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Supreme Court, Appellate Division, Third Department, New York.

IN RE: KATHY GARCIA, Appellant, v. ANTHONY ZINNA, Respondent.


Decided: April 06, 2017

Before:  Egan Jr., J.P., Lynch, Rose, Clark and Mulvey, JJ. Norbert A. Higgins, Binghamton, for appellant. Christopher A. Pogson, Binghamton, for respondent. Palmer J. Pelella, Binghamton, attorney for the child


Calendar Date:  February 22, 2017

Appeal from an order of the Family Court of Broome County

(Connerton, J.), entered December 8, 2015, which partially

dismissed petitioner's application, in a proceeding pursuant to Family Ct Act article 6, to modify a prior order of custody and visitation.

Petitioner (hereinafter the mother) and respondent (hereinafter the father) are the married, but separated, parents of a daughter (born in 2002).  In 2009, the child began residing with the father after she was removed from the mother's care following an investigation of the mother and her then-boyfriend by Child Protective Services regarding, among other issues, allegations of domestic violence.  A neglect proceeding was commenced against the mother and, in January 2010, Family Court awarded the father sole legal and primary physical custody of the child, with a schedule of visitation for the mother.  In May 2015, the mother commenced this modification proceeding seeking joint legal and primary physical custody of the child.  Following fact-finding and Lincoln hearings, Family Court awarded the parties joint legal custody, but maintained primary physical custody with the father and granted liberal visitation to the mother.  The mother now appeals, arguing that Family Court erred in denying her request for primary physical custody of the child.

Although we agree with the mother that her proof concerning the child's recent emotional issues and her own participation in domestic violence and mental health counseling since the child's removal from her home in 2009 constitute a change in circumstances warranting a best interests analysis (see Matter of Williams v. Patinka, 144 AD3d 1432, 1432–1433 [2016] ), we are unpersuaded by her contention that Family Court's award of primary physical custody to the father lacks a sound and substantial basis in the record.  Instead, our review of the record confirms Family Court's finding that the father has done a good job of caring for the child and has permitted the child to spend substantial time with the mother outside of the confines of the schedule set forth in the January 2010 order.  Although the mother testified that, if given primary physical custody, she would foster a relationship between the child and the father, the record reflects the mother's lack of credibility in this respect based upon her past attempts to sever the child's relationship with the father.  In addition, it is readily apparent from the record that, while the father has a stricter parenting style than the mother, the child is provided with more structure at the father's home, and the father has demonstrated the greater ability to guide and provide for the child's overall well-being.  Further, Family Court found that once the father became aware of certain facts concerning the child's emotional issues, which the mother and the child had withheld from him, he supported the child's mental health counseling and participated in sessions with the mother and the child.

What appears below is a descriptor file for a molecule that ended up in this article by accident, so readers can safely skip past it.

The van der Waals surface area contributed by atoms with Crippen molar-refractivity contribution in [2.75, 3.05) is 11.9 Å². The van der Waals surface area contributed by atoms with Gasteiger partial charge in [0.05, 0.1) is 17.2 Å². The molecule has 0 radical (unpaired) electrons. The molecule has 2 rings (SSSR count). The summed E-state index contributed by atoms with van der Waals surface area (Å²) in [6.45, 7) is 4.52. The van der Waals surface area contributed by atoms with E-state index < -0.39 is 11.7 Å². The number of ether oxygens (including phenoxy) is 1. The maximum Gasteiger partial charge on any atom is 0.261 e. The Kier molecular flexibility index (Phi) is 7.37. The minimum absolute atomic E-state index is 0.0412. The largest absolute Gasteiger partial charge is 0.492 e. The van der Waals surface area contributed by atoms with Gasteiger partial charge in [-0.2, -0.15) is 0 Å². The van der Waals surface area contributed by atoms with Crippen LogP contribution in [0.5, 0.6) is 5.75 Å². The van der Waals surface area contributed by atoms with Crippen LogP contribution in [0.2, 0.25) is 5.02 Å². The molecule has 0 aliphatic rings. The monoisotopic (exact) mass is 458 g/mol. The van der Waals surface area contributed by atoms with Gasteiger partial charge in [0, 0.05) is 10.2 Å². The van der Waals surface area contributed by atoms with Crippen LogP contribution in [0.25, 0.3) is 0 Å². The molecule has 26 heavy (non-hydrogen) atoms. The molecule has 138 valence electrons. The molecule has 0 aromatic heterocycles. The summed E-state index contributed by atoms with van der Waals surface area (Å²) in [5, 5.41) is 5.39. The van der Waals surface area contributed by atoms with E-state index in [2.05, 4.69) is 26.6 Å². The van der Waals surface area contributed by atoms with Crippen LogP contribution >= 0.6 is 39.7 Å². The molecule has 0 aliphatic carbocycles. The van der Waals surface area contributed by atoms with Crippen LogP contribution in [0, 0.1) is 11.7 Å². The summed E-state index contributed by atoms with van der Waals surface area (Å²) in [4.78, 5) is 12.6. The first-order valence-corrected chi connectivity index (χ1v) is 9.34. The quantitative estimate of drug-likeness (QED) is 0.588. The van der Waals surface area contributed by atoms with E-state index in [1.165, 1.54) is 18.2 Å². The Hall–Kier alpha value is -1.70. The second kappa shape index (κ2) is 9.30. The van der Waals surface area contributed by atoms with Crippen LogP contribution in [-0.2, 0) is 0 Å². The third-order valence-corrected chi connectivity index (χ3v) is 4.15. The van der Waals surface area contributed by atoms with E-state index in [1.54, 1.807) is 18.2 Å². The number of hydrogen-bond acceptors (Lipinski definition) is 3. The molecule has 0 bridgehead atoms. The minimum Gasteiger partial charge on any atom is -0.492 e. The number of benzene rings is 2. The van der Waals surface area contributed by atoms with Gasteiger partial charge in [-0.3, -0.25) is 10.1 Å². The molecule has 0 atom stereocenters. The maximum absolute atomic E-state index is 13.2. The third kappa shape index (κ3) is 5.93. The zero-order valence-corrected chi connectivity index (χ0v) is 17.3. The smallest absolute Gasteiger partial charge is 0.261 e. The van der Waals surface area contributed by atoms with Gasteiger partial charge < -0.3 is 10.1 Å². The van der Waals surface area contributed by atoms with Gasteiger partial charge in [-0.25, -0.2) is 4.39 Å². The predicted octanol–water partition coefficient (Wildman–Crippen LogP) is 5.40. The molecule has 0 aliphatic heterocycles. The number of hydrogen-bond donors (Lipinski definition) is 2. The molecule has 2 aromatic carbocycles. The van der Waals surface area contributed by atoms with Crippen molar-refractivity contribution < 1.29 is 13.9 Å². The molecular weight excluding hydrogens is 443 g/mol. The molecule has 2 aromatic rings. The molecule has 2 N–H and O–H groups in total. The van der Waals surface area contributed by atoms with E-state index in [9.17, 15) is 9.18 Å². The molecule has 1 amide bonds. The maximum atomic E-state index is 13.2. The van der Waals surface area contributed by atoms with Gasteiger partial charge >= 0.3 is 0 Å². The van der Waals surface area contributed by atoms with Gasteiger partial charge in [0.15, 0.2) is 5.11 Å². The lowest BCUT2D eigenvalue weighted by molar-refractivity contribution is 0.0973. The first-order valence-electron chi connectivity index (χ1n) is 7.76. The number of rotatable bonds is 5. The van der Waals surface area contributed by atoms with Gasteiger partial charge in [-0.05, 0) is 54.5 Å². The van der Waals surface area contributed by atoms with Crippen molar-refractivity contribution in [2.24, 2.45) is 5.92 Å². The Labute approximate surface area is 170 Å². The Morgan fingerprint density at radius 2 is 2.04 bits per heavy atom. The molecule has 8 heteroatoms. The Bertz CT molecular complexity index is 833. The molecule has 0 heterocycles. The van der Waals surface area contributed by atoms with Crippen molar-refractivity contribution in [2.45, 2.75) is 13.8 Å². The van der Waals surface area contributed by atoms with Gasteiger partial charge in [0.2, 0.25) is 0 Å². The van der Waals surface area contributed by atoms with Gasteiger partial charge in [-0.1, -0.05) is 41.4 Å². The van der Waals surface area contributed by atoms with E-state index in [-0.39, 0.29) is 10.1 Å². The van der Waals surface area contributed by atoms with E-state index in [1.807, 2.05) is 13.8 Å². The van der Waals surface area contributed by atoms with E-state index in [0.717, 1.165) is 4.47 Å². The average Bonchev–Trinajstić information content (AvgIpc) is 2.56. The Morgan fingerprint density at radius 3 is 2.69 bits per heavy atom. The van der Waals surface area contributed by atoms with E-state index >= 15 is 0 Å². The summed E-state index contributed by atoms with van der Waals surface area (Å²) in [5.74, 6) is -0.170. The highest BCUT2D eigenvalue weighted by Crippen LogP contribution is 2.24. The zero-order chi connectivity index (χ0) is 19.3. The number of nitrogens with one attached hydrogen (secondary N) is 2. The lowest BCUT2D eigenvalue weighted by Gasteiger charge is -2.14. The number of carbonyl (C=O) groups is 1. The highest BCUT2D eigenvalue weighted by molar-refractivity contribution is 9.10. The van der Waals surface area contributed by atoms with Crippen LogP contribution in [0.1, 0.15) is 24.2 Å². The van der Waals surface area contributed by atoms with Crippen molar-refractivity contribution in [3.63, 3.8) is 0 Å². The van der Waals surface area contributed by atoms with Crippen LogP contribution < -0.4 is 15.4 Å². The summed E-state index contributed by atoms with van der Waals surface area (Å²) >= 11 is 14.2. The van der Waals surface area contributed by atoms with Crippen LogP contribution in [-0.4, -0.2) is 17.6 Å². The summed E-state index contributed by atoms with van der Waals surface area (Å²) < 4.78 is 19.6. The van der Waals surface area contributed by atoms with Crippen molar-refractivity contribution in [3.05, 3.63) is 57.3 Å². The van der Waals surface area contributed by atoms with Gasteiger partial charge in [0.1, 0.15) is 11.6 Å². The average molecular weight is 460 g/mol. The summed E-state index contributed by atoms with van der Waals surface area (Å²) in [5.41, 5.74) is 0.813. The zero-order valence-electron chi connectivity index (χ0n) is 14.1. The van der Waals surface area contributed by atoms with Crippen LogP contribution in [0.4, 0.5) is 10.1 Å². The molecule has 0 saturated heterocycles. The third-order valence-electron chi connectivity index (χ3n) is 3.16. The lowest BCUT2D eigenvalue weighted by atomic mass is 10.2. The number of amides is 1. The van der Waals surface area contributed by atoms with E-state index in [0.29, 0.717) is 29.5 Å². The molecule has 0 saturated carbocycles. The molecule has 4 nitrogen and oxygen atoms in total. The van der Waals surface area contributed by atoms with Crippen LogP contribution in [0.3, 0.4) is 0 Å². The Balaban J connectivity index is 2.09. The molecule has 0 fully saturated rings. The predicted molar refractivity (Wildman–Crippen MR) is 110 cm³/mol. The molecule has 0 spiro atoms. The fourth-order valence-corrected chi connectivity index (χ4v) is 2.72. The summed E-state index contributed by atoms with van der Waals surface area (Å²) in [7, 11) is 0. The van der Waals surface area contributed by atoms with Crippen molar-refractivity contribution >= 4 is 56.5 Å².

Finally, “[w]e note that, while the child's wishes are to be taken into account, her preference to reside with the mother, as expressed by the attorney for the child, is not dispositive” (Matter of Bradley D. v. Andrea D., 144 AD3d 1417, 1419 [2016];  see Matter of Holleran v. Faucett, 143 AD3d 1205, 1206 [2016] ).  Thus, after considering the record as a whole and according deference to Family Court's factual findings and credibility determinations (see Matter of Richard Y. v. Vanessa Z., 146 AD3d 1050, 1051 [2017] ), we discern no basis upon which to disturb Family Court's determination to continue primary physical custody with the father.

Egan Jr., J.P., Lynch, Clark and Mulvey, JJ., concur.

ORDERED that the order is affirmed, without costs.


Robert D. Mayberger

Clerk of the Court

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